I regret deeply that I can share this again, unchanged in its sentiments and pain, 2 years later. I have heard so much discussion this week of privilege, systemic racism, injustice, poverty – the powers that rule the American public.
I wonder: if I could hear every sermon or homily in every American Christian gathering this Sunday, whether it would give me hope? I anticipate most churches will speak about whatever was on their schedule or in the lectionary.
In the black churches, they likely will speak about Baltimore. But in the multicultural or mostly white churches, the places where it truly matters… I wonder if it will be silent? I wonder if the pain and anger among its congregants will be silenced by the rhetoric of the pulpit? If they do, I wonder if they will truly grapple with the issues, or take the easy, sinful road of criticism and judgement? What will the church say to millions of its congregants and parishioners who need to hear good news in the midst of so much trouble?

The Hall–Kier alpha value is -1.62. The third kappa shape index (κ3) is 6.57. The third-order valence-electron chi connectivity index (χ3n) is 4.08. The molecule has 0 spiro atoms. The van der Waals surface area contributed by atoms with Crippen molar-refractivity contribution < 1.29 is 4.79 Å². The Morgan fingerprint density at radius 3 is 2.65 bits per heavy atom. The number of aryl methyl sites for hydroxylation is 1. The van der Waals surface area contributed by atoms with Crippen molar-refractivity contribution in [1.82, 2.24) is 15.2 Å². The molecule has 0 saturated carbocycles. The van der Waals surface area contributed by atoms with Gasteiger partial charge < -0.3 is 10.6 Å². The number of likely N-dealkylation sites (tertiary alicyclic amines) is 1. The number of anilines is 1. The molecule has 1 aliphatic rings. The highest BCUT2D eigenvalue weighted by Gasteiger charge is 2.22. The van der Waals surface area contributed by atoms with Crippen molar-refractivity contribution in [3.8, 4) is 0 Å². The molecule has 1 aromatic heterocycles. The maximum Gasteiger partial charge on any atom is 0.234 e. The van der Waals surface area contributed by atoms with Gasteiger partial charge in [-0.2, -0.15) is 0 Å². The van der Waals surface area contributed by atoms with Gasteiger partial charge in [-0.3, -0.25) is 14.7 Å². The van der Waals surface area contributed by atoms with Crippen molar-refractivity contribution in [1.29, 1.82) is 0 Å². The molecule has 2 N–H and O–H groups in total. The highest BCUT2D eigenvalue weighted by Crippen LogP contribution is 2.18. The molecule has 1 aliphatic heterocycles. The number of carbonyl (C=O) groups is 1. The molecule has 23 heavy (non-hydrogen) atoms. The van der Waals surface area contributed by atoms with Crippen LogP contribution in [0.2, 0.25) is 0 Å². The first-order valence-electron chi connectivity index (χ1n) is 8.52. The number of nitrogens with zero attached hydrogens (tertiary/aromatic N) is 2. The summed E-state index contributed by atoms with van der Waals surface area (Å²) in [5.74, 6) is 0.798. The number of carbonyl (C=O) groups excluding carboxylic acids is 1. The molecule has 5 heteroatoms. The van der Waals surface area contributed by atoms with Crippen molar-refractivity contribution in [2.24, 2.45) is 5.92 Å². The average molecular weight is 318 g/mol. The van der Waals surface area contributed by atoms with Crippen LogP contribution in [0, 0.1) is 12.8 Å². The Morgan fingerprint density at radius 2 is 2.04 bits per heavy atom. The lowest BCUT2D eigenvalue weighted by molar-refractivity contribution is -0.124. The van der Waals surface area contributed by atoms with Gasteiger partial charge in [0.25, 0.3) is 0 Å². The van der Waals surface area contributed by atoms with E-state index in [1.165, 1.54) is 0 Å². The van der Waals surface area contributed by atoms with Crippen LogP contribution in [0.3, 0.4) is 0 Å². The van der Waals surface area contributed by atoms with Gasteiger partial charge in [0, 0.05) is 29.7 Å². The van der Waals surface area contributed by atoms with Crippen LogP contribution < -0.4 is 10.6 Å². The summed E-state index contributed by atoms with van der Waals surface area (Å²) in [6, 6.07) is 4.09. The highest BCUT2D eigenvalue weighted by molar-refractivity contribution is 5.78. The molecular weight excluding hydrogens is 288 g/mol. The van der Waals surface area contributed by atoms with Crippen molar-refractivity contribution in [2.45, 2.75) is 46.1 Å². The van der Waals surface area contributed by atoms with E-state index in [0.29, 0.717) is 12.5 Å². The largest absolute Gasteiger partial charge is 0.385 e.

My heart is heavy today. It is pierced with pain and filled with fear. I wore a hoodie at church out of solidarity with the lost, so he may not be the forgotten. I saw glances and disapproving eyes. I felt backs stiffen. I heard only silent pews and pulpits on this issue confronting our nation. I continue to see, hear and feel all this. I must ask you, my brother, my sister, my Church—why don’t you love me?
A man follows me, as I am on my way to a loved one’s house. I don’t know him. He asks me what I’m doing here, where I’m going, who I am. To me, he looks threatening. I don’t want him to know where I live or where I’m going. If he doesn’t let me go am I not justified to defend myself? Why should I be stripped of my masculinity…
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